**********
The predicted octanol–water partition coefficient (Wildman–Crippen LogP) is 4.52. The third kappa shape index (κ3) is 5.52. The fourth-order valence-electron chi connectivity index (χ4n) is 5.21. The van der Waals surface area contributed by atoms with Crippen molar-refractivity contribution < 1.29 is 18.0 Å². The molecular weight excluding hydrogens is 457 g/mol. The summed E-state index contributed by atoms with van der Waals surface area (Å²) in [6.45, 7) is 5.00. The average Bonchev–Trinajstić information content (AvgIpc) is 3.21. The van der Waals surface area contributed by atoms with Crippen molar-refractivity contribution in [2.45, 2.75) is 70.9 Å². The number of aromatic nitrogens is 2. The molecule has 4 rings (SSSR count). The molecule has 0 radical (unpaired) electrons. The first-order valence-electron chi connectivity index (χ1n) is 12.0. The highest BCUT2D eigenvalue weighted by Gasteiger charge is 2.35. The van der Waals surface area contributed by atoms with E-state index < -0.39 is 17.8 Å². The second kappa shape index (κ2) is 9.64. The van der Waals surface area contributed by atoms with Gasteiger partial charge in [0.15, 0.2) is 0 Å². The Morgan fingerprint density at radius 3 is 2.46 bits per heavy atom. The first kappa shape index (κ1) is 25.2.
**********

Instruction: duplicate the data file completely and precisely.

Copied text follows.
The predicted octanol–water partition coefficient (Wildman–Crippen LogP) is 4.52. The third kappa shape index (κ3) is 5.52. The fourth-order valence-electron chi connectivity index (χ4n) is 5.21. The van der Waals surface area contributed by atoms with Crippen molar-refractivity contribution < 1.29 is 18.0 Å². The molecular weight excluding hydrogens is 457 g/mol. The summed E-state index contributed by atoms with van der Waals surface area (Å²) in [6.45, 7) is 5.00. The average Bonchev–Trinajstić information content (AvgIpc) is 3.21. The van der Waals surface area contributed by atoms with Crippen molar-refractivity contribution in [2.45, 2.75) is 70.9 Å². The number of aromatic nitrogens is 2. The molecule has 4 rings (SSSR count). The molecule has 0 radical (unpaired) electrons. The first-order valence-electron chi connectivity index (χ1n) is 12.0. The highest BCUT2D eigenvalue weighted by Gasteiger charge is 2.35. The van der Waals surface area contributed by atoms with E-state index < -0.39 is 17.8 Å². The second kappa shape index (κ2) is 9.64. The van der Waals surface area contributed by atoms with Gasteiger partial charge in [0.15, 0.2) is 0 Å². The Morgan fingerprint density at radius 3 is 2.46 bits per heavy atom. The first kappa shape index (κ1) is 25.2.